Yes, but it doesn't get CUDA's math.h. Maybe I misunderstand how this works (and I very well might, because it's not clear that CUDA has a math.h by that name), but that patch tries to avoid problems with the host's math.h and then also injects __clang_cuda_device_functions.h into the device compilation. How does this compare to when you include math.h in Clang's CUDA mode? It seems to be that we want to somehow map standard includes, where applicable, to include files in CUDA's include/crt directory (e.g., crt/math_functions.h and crt/common_functions.h for stdio.h for printf), and nothing else ends up being available (because it is, in fact, not available).

There's no CUDA specific math.h unless you want to regard clang_cuda_device_functions.h as a math header.

True. We rely on CUDA SDK which defines a subset of standard libc/libm functions with __device__ attribute.

__clang_cuda_device_functions.h just provides a set of substitutes that became nvcc's builtins and are no longer implemented in CUDA headers.
It's not supposed to replace math.h and may change with next version of CUDA which may need to cope with some other quirk of CUDA's headers.

The patch is using the same approach as CUDA and redirecting the function calls to device specific function calls. The parts of that patch which deal with host header compatibility would more naturally belong in a patch like this one so ultimately they won't be part of that patch. I'm currently working on improving the patch though by eliminating the clang_cuda_device_functions.h injection and eliminating the need to disable the built-ins.

This sounds great. When you do have device-side implementation of math library, it would probably worth considering to make CUDA use it, instead of the current hacks to adapt to CUDA headers. This would simplify things a bit and would give us much better control over the implementation.

So ideally I think Clang should determine which functions are really declare target (either explicit or implicit) and only run semantical analysis on them. If a function is then found to be "broken" it's perfectly desirable to error back to the user.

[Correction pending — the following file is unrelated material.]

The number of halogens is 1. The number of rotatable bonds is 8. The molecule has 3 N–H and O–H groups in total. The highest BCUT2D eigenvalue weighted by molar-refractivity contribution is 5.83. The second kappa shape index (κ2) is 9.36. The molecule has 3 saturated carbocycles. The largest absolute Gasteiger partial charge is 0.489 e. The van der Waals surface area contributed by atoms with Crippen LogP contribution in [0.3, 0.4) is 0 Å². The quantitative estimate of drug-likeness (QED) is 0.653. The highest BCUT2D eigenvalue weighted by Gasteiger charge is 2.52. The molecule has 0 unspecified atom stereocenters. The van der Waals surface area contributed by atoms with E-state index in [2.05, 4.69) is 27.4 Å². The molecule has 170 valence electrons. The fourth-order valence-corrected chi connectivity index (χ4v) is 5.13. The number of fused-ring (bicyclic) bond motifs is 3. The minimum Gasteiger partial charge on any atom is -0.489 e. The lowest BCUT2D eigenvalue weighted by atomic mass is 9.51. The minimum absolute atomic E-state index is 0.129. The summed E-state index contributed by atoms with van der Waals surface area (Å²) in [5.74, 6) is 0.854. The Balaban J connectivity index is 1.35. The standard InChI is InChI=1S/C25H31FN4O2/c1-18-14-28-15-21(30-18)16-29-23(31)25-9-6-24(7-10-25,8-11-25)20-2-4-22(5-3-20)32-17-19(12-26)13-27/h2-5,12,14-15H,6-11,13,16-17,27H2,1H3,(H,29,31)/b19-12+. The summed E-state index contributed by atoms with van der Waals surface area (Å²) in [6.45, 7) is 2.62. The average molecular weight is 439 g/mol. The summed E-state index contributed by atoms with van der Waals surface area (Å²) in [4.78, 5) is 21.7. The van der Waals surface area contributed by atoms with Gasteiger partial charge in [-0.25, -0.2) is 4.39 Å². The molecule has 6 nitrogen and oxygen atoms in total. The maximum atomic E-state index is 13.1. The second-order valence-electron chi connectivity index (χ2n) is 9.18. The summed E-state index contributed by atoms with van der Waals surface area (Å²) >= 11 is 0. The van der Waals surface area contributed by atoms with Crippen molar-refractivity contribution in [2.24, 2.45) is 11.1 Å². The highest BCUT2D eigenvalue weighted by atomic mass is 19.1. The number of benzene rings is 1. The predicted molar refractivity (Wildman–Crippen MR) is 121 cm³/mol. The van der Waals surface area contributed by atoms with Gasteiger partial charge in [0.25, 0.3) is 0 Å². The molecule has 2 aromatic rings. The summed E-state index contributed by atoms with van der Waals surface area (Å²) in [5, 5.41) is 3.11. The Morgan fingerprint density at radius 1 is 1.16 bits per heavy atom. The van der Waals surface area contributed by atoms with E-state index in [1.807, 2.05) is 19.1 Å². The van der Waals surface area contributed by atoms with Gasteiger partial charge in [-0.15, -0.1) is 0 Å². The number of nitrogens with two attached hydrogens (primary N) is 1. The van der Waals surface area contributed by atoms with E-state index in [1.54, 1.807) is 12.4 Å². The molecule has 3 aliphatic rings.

It is not possible for OpenMP because we support implicit declare target functions. Clang cannot identify whether the function is going to be used on the device or not during sema analysis.

You are right, we can't do this during device compilation because we don't have an AST before Sema.

However I'm currently thinking about the following:

  1. Identify explicit and implicit declare target functions during host Sema and CodeGen.
  2. Attach meta-data for all of them to LLVM IR .bc which is passed via -fopenmp-host-ir-file-path. I think we already do something similar for outlined target regions?
  3. During device Sema query that meta-data so Clang knows when a function will be called from within a target region. Skip analysis of functions that are not needed for the device, just as CUDA does.
  4. Check that we don't need functions that weren't marked in 2. That's to catch users doing something like:
#pragma omp target
{
#ifdef __NVPTX__
  target_func()
#endif
}

For now that's just an idea, I didn't start implementing any of this yet. Do you think that could work?

So ideally I think Clang should determine which functions are really declare target (either explicit or implicit) and only run semantical analysis on them. If a function is then found to be "broken" it's perfectly desirable to error back to the user.

It is not possible for OpenMP because we support implicit declare target functions. Clang cannot identify whether the function is going to be used on the device or not during sema analysis.

You are right, we can't do this during device compilation because we don't have an AST before Sema.